U.S. drought won’t affect all food prices the same

U.S. drought won’t affect all food prices the same

A field of soy beans meets drought-damaged corn in Mead, Neb. How the nation’s drought will affect food prices can be difficult to gauge. Some products will rise in price more than others.
Rising prices

Grocery alert: Drought has damaged much of the U.S. corn crop. As a result, the Agriculture Department expects grocery prices to rise between 3 percent and 4 percent next year, slightly more than usual.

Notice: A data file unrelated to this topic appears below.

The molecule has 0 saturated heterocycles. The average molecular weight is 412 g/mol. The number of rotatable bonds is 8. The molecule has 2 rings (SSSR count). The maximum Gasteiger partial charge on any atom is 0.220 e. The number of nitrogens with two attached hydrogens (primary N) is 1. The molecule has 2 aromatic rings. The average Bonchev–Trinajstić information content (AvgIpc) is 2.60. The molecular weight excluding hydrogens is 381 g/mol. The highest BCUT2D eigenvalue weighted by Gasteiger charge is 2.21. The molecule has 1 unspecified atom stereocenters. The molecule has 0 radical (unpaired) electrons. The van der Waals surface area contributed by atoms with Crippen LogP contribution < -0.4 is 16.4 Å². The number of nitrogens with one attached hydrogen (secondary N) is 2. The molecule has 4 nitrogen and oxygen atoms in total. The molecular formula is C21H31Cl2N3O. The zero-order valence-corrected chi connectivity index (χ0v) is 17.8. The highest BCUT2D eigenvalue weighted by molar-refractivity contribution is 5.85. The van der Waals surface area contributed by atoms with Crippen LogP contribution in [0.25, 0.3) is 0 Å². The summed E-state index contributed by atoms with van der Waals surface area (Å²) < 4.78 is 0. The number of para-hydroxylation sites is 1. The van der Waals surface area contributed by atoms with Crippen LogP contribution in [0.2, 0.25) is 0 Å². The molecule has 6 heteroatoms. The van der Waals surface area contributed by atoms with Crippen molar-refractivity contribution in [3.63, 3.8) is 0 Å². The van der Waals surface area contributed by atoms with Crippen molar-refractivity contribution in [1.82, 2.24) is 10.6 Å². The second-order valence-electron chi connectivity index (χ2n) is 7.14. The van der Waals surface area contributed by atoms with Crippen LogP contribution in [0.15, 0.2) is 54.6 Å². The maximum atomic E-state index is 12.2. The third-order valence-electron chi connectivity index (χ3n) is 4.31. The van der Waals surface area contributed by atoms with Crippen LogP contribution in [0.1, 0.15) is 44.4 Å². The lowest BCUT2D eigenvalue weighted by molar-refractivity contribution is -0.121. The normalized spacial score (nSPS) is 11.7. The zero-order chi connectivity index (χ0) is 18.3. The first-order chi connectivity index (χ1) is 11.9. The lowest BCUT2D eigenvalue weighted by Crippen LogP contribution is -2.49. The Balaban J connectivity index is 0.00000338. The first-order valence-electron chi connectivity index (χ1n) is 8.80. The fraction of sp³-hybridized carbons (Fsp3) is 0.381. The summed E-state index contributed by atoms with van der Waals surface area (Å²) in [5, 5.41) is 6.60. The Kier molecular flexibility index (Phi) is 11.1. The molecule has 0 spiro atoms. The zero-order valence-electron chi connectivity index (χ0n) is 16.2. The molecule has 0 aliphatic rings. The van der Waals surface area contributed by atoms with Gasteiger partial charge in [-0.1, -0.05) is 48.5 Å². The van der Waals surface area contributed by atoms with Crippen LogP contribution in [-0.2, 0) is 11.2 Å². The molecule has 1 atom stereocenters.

Beef up: Beef prices are expected to spike by early next year as a result of smaller livestock herds and dwindling meat supplies. The USDA says the price hike will be among the biggest of any food item, up to 5 percent.
Spike-free: Fruit and vegetable prices are projected to rise only 2 percent to 3 percent. Produce typically is irrigated by farms and not as affected by drought conditions.
Associated Press

U.S. drought won’t affect all food prices the same

WEA
A field of soy beans meets drought-damaged corn in Mead, Neb. How the nation’s drought will affect food prices can be difficult to gauge. Some products will rise in price more than others.
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